Religious Discrimination Bill locked in for federal parliament this month

The Morrison government’s Religious Discrimination Bill will come before parliament when it sits for two weeks starting 22 November. The details of the bill should be made public within the next couple of weeks.

Talks with key religious leaders continued this week. Eternity understands there have been a number of meetings between religious leaders and the Attorney-General’s office over a number of months.

The government will meet its commitment to introduce the Bill to parliament before the end of this year – which means the next and final sitting for 2021 – but the debate may not be concluded.

Key topics are the Folau clause – which the Australian Christian Lobby has said is in the bill – which would protect religious free speech, in particular, out of work hours.

In the second draft of the Bill the provisions concerning “vilification” were tightened to mean only to “incite hatred or violence”. This allows robust discussion of religion.

Another provision sought by religious leaders is for religious bodies – associations and churches – to be protected, rather than only individuals. This is because religion is usually exercised in groups – for example, in churches.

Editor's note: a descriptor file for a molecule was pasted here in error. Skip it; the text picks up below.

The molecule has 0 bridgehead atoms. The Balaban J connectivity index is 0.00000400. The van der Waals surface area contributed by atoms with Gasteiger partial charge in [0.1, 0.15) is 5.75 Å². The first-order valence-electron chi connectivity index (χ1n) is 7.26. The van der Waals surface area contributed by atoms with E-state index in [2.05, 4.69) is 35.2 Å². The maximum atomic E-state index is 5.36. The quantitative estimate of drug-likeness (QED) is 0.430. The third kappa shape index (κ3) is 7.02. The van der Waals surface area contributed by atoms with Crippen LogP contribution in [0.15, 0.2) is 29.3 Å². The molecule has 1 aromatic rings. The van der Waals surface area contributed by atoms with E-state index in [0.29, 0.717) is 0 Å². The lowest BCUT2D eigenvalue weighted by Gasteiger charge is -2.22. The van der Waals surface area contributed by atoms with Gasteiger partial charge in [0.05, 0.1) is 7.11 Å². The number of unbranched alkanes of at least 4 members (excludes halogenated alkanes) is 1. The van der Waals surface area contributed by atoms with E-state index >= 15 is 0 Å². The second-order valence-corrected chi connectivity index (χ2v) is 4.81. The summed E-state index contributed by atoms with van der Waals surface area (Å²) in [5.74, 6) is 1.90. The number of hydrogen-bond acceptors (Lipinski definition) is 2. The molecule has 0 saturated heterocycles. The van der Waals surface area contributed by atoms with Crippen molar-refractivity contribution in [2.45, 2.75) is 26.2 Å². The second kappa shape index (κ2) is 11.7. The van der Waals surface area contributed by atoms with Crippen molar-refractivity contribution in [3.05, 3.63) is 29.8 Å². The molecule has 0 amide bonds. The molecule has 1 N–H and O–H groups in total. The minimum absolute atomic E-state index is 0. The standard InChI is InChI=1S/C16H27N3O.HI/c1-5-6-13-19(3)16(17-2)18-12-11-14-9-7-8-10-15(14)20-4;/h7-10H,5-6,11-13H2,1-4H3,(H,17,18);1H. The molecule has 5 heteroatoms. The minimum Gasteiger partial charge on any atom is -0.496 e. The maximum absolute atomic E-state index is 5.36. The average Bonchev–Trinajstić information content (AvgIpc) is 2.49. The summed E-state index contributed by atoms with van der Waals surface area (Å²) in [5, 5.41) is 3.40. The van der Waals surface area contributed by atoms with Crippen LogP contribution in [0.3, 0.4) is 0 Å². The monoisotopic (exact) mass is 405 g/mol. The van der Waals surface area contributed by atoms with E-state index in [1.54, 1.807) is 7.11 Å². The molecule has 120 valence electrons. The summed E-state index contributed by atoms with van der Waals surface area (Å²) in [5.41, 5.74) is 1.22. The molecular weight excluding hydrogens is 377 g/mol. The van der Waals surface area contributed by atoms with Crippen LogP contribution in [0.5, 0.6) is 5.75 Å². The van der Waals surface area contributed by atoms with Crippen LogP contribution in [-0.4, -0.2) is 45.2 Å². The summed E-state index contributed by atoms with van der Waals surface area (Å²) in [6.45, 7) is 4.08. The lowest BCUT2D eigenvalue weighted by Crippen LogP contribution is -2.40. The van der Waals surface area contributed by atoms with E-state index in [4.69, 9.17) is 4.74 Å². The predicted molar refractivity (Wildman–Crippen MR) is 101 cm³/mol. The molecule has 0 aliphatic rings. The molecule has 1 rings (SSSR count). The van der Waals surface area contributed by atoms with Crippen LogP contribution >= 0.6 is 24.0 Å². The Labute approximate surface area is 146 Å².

The explanatory notes to the second draft explained the operation of this provision: “Conduct engaged in by religious bodies in good faith that a person of the same religion as the religious body could reasonably consider to be in accordance with the doctrines, tenets, beliefs or teachings of the religion, or which is engaged in to avoid injury to the religious susceptibilities of adherents of that religion, is not discrimination on the basis of religious belief or activity for the purposes of this Bill.”

The second draft also gave religious bodies the right to prefer to hire staff from their own faith. The first draft attempted to give schools and other religious bodies a right to hire staff according to their doctrinal basis, but it was drafted as a blunt instrument that gave them the right to hire all their staff from a faith group. The new provision enables them to hire a proportion (which could range from all to only some).

Many Christian schools and charitable institutions will be keen to maintain these clauses.

The introduction of Victorian legislation to “severely narrow” the ability of schools and other institutions to hire staff from a particular faith group has made it necessary that a commonwealth act be passed, according to the legal think tank Freedom for Faith. “Along with the Conversion and Suppression Practices Bill passed earlier in the year, these proposals are making it harder to trust that the Victorian government is attempting to grasp the nature of religious freedom rights in good faith,” says Freedom for Faith Executive Director Rohan McHugh. “It is therefore critical that the federal government pass the Religious Discrimination Bill to protect Australians from these erosions to freedom of association, conscience and religion.”